Impact of Perinatal Practices for Early-onset Group B Streptococcal Disease Prevention

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Prevention of residual cases of neonatal group B streptococcus (GBS) early-onset disease (EOGBS) has become a goal in the past decade. This study is aimed at evaluating changes in the incidence of EOGBS over a 9-year period after the implementation of a screening-based approach and comparing 2 different protocols for managing healthy-appearing at-risk newborns (ARNs).


A screening-based strategy was introduced in Emilia-Romagna (Italy) in 2003. A prospective, cohort study was conducted from 2003 to 2011; culture-proven EOGBS cases were analyzed in 2 periods: period 1 (2003 to 2008) and period 2 (2009 to 2011). ARNs (≥35 weeks’ gestation) were managed according to 2 different protocols: laboratory testing plus observation (period 1) was replaced with expectant observation alone (period 2).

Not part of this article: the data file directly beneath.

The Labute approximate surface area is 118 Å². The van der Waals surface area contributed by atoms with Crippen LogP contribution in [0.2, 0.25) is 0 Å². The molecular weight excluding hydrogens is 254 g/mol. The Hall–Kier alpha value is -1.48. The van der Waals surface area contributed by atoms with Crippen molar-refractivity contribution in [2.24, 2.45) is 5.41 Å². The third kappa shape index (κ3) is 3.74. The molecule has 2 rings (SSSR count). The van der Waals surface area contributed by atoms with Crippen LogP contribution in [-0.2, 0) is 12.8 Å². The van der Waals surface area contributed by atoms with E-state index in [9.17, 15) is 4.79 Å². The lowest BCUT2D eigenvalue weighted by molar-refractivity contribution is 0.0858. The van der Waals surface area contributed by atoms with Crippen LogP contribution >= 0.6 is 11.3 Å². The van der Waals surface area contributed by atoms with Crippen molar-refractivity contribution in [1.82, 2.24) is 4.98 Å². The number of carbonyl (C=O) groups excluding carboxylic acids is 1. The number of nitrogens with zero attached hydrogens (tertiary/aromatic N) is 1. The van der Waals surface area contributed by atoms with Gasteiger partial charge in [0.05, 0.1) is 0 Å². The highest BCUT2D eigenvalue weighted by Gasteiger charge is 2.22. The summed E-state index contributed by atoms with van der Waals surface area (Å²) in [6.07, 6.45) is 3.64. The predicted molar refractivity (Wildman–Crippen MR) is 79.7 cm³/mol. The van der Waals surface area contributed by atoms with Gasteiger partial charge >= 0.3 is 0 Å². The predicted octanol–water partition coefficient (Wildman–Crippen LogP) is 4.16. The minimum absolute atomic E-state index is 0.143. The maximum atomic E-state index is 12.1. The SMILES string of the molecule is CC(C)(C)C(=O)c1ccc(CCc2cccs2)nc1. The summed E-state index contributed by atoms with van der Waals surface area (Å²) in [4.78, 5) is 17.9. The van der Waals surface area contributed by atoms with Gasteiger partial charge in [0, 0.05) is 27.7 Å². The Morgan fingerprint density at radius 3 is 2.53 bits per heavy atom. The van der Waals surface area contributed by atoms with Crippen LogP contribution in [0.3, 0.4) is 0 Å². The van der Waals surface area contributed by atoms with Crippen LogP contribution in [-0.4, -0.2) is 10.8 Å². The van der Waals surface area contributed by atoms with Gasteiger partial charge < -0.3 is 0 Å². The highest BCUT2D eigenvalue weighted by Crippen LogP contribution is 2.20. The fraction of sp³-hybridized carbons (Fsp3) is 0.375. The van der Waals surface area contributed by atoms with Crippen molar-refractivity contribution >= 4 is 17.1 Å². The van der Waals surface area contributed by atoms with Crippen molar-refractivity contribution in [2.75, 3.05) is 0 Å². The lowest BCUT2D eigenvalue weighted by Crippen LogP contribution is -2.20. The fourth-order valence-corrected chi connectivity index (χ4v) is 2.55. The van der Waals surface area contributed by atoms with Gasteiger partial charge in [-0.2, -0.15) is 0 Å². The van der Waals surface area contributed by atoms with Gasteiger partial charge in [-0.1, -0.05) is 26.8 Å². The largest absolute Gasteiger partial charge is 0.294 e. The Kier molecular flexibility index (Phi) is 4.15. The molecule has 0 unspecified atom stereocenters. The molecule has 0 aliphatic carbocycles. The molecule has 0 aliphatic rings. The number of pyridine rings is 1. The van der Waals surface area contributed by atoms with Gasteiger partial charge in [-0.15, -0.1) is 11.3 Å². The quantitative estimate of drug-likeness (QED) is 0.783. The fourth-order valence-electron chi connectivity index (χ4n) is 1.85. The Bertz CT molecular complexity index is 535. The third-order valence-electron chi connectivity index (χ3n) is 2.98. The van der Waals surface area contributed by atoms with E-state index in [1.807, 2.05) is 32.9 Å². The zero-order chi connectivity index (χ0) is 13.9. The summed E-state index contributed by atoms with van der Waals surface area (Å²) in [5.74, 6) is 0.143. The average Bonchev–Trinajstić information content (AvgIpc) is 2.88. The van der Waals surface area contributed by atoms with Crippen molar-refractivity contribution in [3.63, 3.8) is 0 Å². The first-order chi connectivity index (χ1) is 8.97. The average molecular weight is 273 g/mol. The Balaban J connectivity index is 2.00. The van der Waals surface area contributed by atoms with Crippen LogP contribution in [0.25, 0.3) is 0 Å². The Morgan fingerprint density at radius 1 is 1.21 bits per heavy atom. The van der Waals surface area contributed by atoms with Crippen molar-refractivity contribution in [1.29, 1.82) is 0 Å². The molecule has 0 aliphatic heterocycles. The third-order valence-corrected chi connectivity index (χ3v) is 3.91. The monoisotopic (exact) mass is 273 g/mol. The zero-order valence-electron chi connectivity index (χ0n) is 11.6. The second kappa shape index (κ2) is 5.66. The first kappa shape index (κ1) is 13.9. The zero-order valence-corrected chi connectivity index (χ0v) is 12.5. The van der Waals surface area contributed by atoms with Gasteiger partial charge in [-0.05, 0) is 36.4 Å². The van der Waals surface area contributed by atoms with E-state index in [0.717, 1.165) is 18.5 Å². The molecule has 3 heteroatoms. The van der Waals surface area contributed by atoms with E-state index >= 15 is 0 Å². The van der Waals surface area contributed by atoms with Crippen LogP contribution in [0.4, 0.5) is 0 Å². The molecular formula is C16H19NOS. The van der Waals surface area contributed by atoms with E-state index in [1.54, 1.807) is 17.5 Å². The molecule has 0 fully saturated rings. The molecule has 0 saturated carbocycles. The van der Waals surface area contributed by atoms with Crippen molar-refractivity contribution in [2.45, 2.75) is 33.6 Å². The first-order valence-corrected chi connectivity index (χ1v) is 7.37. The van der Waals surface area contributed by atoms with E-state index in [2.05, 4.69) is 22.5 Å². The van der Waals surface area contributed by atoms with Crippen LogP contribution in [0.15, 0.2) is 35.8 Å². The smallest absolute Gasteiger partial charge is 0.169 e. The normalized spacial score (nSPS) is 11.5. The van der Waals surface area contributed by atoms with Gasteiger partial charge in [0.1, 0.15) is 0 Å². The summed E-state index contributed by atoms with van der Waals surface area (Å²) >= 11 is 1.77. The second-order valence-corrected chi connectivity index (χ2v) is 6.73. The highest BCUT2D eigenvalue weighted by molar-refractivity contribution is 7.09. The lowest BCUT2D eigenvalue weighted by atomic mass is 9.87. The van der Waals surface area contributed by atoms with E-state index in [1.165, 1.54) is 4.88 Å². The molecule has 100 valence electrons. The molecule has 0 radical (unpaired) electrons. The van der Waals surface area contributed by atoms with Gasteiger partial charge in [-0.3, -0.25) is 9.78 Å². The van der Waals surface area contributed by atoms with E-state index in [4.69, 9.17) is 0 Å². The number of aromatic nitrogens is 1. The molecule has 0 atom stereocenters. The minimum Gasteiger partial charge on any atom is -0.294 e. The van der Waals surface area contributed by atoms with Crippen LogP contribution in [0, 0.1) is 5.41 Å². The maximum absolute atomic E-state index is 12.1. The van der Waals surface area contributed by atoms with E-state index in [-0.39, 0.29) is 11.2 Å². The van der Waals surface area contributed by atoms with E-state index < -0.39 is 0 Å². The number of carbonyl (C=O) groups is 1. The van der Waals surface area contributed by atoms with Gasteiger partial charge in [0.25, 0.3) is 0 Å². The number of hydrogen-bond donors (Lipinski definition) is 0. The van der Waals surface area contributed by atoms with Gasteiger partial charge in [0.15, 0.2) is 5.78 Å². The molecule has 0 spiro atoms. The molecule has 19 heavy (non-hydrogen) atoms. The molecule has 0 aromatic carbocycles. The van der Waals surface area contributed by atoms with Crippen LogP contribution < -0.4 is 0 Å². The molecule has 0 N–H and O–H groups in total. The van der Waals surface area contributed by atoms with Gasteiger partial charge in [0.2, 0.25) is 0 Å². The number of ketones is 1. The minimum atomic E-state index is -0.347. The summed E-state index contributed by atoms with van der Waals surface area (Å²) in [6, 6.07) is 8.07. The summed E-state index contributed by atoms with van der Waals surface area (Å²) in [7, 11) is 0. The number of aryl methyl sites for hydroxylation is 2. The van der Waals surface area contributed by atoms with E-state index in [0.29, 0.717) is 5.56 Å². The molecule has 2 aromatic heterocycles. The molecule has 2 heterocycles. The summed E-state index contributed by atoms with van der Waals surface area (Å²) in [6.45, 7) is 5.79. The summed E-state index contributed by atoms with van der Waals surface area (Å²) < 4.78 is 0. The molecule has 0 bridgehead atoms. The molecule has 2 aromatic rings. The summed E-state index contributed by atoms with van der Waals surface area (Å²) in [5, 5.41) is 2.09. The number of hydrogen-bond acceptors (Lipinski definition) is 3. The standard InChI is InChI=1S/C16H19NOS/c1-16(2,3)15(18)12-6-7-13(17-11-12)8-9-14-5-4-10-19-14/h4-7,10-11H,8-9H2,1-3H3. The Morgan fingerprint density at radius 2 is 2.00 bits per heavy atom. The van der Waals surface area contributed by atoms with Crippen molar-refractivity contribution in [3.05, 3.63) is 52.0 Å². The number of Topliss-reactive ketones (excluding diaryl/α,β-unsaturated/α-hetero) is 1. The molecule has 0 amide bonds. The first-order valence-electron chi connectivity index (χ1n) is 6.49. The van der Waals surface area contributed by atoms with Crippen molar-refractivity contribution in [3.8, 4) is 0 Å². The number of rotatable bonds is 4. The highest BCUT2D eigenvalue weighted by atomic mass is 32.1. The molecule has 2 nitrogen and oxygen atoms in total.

Ninety-one EOGBS cases were observed (incidence rate: 0.26/1000 live births). The incidence in full-term babies declined from 0.30 (period 1) to 0.14/1000 live births (period 2, P = 0.04). Recto-vaginal screening cultures in full-term mothers increased significantly from 10/45 (period 1) to 10/14 (period 2, P = 0.002). EOGBS was diagnosed earlier in ARNs than in not-at-risk newborns (mean age 5.5 versus 14.5 hours, P = 0.007). There were no differences in age at diagnosis irrespective of whether ARNs were managed with laboratory testing plus observation (mean 3.5 hours, period 1) or with expectant observation alone (mean 2.4 hours, period 2).


When screening cultures were handled according to standard protocols, cases of EOGBS in full-term newborns simultaneously decreased. ARNs were diagnosed in a timely manner through both strategies. The clinical yield of laboratory testing was negligible.

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